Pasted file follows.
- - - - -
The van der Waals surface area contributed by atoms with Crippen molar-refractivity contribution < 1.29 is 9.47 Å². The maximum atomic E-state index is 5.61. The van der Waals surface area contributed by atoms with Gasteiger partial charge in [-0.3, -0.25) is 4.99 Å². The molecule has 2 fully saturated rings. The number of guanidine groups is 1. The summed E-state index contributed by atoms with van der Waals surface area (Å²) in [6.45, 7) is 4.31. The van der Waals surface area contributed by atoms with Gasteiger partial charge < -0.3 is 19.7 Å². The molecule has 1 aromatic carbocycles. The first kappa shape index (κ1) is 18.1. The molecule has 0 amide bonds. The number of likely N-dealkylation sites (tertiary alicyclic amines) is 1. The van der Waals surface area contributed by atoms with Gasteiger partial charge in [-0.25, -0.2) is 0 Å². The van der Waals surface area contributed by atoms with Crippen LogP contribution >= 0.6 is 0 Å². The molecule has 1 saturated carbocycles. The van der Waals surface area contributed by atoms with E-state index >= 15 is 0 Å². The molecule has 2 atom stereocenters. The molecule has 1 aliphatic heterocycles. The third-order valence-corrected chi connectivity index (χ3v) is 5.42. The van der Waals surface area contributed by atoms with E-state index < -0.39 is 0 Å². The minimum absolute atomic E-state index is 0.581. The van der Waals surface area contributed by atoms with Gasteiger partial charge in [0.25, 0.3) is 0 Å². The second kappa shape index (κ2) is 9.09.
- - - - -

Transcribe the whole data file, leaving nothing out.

The van der Waals surface area contributed by atoms with Crippen molar-refractivity contribution < 1.29 is 9.47 Å². The maximum atomic E-state index is 5.61. The van der Waals surface area contributed by atoms with Gasteiger partial charge in [-0.3, -0.25) is 4.99 Å². The molecule has 2 fully saturated rings. The number of guanidine groups is 1. The summed E-state index contributed by atoms with van der Waals surface area (Å²) in [6.45, 7) is 4.31. The van der Waals surface area contributed by atoms with Gasteiger partial charge < -0.3 is 19.7 Å². The molecule has 1 aromatic carbocycles. The first kappa shape index (κ1) is 18.1. The molecule has 0 amide bonds. The number of likely N-dealkylation sites (tertiary alicyclic amines) is 1. The van der Waals surface area contributed by atoms with Gasteiger partial charge in [-0.25, -0.2) is 0 Å². The van der Waals surface area contributed by atoms with Crippen LogP contribution >= 0.6 is 0 Å². The molecule has 1 saturated carbocycles. The van der Waals surface area contributed by atoms with E-state index >= 15 is 0 Å². The molecule has 2 atom stereocenters. The molecule has 1 aliphatic heterocycles. The third-order valence-corrected chi connectivity index (χ3v) is 5.42. The van der Waals surface area contributed by atoms with E-state index < -0.39 is 0 Å². The minimum absolute atomic E-state index is 0.581. The van der Waals surface area contributed by atoms with Gasteiger partial charge in [0.25, 0.3) is 0 Å². The second kappa shape index (κ2) is 9.09.